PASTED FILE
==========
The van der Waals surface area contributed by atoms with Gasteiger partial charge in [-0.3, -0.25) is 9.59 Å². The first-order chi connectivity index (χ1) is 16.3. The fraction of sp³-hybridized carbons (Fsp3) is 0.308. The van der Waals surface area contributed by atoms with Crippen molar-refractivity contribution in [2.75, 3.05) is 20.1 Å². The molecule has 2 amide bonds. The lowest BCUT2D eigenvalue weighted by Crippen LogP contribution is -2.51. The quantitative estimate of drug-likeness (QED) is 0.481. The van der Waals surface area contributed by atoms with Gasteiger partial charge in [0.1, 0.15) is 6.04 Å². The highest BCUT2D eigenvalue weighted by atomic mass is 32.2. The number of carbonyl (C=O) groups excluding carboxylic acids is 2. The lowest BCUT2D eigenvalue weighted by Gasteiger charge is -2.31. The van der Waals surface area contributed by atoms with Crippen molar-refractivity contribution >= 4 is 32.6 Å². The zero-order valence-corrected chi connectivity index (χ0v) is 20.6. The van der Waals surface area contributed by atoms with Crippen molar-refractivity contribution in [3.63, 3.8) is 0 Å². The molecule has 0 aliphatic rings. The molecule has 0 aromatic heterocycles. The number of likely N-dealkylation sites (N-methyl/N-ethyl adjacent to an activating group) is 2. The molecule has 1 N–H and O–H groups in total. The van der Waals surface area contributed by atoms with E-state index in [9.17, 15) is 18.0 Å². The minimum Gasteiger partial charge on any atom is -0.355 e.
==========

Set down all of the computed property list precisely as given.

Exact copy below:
The van der Waals surface area contributed by atoms with Gasteiger partial charge in [-0.3, -0.25) is 9.59 Å². The first-order chi connectivity index (χ1) is 16.3. The fraction of sp³-hybridized carbons (Fsp3) is 0.308. The van der Waals surface area contributed by atoms with Crippen molar-refractivity contribution in [2.75, 3.05) is 20.1 Å². The molecule has 2 amide bonds. The lowest BCUT2D eigenvalue weighted by Crippen LogP contribution is -2.51. The quantitative estimate of drug-likeness (QED) is 0.481. The van der Waals surface area contributed by atoms with Gasteiger partial charge in [0.1, 0.15) is 6.04 Å². The highest BCUT2D eigenvalue weighted by atomic mass is 32.2. The number of carbonyl (C=O) groups excluding carboxylic acids is 2. The lowest BCUT2D eigenvalue weighted by Gasteiger charge is -2.31. The van der Waals surface area contributed by atoms with Crippen molar-refractivity contribution >= 4 is 32.6 Å². The zero-order valence-corrected chi connectivity index (χ0v) is 20.6. The van der Waals surface area contributed by atoms with Crippen molar-refractivity contribution in [3.63, 3.8) is 0 Å². The molecule has 0 aliphatic rings. The molecule has 0 aromatic heterocycles. The number of likely N-dealkylation sites (N-methyl/N-ethyl adjacent to an activating group) is 2. The molecule has 1 N–H and O–H groups in total. The van der Waals surface area contributed by atoms with E-state index in [9.17, 15) is 18.0 Å². The minimum Gasteiger partial charge on any atom is -0.355 e.